Background and aims:
Blood cell clones carrying cancer-related mutations are frequently present in the elder, often without determining symptomatic hematological disease. This condition is defined clonal hematopoiesis of inderminate potential (CHIP). In recent years, epidemiological investigations have clearly shown that CHIP increases not only the risk of blood cancer but also the risk of atherosclerosis and cardiovascular mortality. The present study aims to evaluate the possible association between CHIP and aortic valve stenosis and to explore the pathological mechanism of calcified aortic valve disease (CAVD) in CHIP carriers.
We enrolled 105 CAVD patients undergoing surgical aortic valve replacement in which we assessed the presence of CHIP by next generation sequencing (NGS) of DNA extracted from blood cells. Moreover, we investigated the effect of CHIP on 1-year all-cause mortality. Finally, to reveal possible mechanisms linking CHIP to CAVD, we extracted the RNA from a subset of explanted aortic valves and compared the whole transcriptome of patients with or without CHIP.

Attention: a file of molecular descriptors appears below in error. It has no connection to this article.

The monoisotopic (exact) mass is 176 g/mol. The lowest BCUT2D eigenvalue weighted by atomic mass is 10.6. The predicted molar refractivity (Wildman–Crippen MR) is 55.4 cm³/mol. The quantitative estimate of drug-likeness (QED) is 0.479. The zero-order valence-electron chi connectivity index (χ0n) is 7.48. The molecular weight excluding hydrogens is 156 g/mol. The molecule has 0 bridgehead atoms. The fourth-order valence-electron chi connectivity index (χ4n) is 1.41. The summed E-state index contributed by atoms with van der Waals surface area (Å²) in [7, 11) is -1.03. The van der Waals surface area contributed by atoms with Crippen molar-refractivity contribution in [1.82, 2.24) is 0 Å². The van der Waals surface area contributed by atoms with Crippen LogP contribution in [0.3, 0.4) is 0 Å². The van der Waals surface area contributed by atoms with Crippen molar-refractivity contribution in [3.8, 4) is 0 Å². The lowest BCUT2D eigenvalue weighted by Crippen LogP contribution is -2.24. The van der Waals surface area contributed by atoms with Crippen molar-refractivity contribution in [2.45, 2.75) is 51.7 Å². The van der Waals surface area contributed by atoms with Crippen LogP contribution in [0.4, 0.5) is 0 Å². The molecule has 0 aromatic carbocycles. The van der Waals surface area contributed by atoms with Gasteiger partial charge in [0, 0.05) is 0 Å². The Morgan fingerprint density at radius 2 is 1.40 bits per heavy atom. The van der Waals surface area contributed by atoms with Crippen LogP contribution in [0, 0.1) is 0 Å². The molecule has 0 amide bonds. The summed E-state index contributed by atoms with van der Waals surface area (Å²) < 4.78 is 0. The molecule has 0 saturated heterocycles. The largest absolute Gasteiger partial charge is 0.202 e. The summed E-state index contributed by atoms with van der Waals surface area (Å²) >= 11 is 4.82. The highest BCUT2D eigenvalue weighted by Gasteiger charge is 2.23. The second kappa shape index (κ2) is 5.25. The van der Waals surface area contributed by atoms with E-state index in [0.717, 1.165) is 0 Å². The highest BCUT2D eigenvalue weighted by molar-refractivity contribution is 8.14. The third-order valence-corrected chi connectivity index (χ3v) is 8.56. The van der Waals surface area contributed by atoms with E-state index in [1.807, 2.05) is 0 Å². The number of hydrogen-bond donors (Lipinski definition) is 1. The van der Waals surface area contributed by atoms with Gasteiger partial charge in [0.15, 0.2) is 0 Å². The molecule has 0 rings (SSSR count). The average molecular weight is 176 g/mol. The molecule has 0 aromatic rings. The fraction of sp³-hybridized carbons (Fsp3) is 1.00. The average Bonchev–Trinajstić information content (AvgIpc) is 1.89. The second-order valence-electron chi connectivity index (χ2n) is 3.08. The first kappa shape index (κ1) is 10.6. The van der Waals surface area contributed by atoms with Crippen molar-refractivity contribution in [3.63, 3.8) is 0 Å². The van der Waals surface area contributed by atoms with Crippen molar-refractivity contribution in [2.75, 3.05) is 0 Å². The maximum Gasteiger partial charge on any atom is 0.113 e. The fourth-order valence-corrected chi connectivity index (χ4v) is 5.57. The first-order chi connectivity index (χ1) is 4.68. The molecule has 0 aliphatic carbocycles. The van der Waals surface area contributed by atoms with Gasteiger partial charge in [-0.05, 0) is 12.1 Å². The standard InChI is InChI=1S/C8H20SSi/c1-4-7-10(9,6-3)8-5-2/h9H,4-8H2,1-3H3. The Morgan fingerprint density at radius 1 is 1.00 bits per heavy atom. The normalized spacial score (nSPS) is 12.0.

We found that CHIP is present in patients with CAVD, with a frequency of around 30%. Analysis of the transcriptome of aortic valves revealed that high immune infiltration and immunoglobulins presence frequently occur in CHIP patients. Importantly, we observed that the presence of CHIP is associated with increased mortality within 12 months after surgery.
Our findings indicate that the broad cellular and humoral immune response in the aortic valves of the CHIP patients reflects alterations in the immune cells that may be linked to the poor prognosis after valve replacement.